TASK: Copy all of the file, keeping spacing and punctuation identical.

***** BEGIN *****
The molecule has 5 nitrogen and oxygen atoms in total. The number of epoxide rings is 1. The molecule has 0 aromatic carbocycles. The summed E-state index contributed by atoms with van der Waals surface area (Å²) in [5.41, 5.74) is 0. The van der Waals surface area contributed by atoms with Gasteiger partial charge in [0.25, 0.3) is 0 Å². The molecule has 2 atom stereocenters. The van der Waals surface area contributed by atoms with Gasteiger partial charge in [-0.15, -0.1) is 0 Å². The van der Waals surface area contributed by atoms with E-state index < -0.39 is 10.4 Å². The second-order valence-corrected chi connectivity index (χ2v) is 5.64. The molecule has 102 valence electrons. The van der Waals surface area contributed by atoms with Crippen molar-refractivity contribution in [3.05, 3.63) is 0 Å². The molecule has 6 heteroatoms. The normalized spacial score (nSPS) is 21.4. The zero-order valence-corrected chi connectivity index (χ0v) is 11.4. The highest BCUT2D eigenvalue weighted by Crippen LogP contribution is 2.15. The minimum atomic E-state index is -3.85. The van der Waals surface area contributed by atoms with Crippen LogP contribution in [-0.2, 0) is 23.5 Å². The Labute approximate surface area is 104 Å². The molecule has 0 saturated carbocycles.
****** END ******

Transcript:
The molecule has 5 nitrogen and oxygen atoms in total. The number of epoxide rings is 1. The molecule has 0 aromatic carbocycles. The summed E-state index contributed by atoms with van der Waals surface area (Å²) in [5.41, 5.74) is 0. The van der Waals surface area contributed by atoms with Gasteiger partial charge in [0.25, 0.3) is 0 Å². The molecule has 2 atom stereocenters. The van der Waals surface area contributed by atoms with Gasteiger partial charge in [-0.15, -0.1) is 0 Å². The van der Waals surface area contributed by atoms with E-state index < -0.39 is 10.4 Å². The second-order valence-corrected chi connectivity index (χ2v) is 5.64. The molecule has 102 valence electrons. The van der Waals surface area contributed by atoms with Crippen molar-refractivity contribution in [3.05, 3.63) is 0 Å². The molecule has 6 heteroatoms. The normalized spacial score (nSPS) is 21.4. The zero-order valence-corrected chi connectivity index (χ0v) is 11.4. The highest BCUT2D eigenvalue weighted by Crippen LogP contribution is 2.15. The minimum atomic E-state index is -3.85. The van der Waals surface area contributed by atoms with Crippen LogP contribution in [-0.2, 0) is 23.5 Å². The Labute approximate surface area is 104 Å². The molecule has 0 saturated carbocycles.